Read about issues that are shaping the healthcare industry
According to the NCBI (National Center for Biotechnology Information), medication errors are estimated to harm at least 1.5 million patients per year in the U.S. alone. Medication errors are one of the leading causes of death and injury for Medicare beneficiaries. Due to the frequency of medication and complex process of prescribing and administering drugs, medication errors are one of the most visible medical errors. Elderly home health care patients usually suffer from comorbidities and are prescribed multiple medications by various providers, all of which could be easily mismanaged and administered at the incorrect times or dosages. Furthermore, the unstructured environment and communication challenges present in the home health care system add more complexity to this issue.
After much analysis, studies were conducted to find out what systems the home health care provider could put in place in order to reduce the medication error rates. The study implemented 3 different systems and compared them to the control group who were given the usual treatment.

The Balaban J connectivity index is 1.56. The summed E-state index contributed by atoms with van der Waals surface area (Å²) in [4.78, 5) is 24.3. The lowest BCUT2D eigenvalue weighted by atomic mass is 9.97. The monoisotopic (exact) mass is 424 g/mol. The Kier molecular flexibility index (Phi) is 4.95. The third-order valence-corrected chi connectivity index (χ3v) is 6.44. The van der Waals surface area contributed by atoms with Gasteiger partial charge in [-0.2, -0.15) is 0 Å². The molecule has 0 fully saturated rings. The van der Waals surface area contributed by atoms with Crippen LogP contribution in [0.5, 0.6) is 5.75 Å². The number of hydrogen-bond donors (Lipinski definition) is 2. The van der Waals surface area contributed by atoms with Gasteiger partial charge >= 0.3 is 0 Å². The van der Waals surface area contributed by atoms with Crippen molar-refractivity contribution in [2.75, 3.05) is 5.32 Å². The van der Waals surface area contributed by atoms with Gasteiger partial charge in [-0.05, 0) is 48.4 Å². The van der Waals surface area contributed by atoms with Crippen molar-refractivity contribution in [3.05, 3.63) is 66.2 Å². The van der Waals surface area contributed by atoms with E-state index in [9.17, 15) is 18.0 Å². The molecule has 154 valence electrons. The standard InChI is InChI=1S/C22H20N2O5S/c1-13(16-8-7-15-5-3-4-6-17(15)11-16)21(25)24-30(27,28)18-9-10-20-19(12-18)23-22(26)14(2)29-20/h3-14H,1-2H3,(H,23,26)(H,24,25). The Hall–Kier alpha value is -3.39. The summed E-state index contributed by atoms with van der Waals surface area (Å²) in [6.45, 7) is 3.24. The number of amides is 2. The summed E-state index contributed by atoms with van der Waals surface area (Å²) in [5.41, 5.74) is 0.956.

After thorough analysis, the study revealed that all three intervention types were effective in preventing therapeutic duplication and improving the use of cardiovascular medications. However the study did reveal that it proved less effectively against patients who took psychotropic medication or NSAIDs. Bottom line, the studies proved that medication management is extremely vital to home care agencies and those who are able to utilize technology and adapt to modern methods will help improve patient outcomes the most.
Using Technology To Reduce Med Errors
A study conducted by Cynthia F. Corbett of Washington State University showed that nurse interventionists were able to significantly reduce medication errors with the help of an EMR. The results demonstrated that nurse interventionists were able to resolve over 90% of medication inconsistencies. However, nurses still are hesitant to switch from a paper-based agency to a complete EMR because of the cost of the hardware and training, loss of personal interaction with the patient, etc. However, with the way that Medicare is cutting reimbursements across the board, it is becoming more of a necessity to get agencies on an EMR to become efficient and save money. Further analysis also stated that once an agency adopted an EMR, there was a significant reduction in acute care use for patients who received the interventions listed above as compared to the control group who received usual home health services. Therefore, it is clear that whether nurses jump onboard to use an EMR or not is becoming less of a deciding factor than the fact that EMRs help agencies save time, money, improve compliance, and most importantly helps the patients with important life-saving decisions such as taking the right medicine.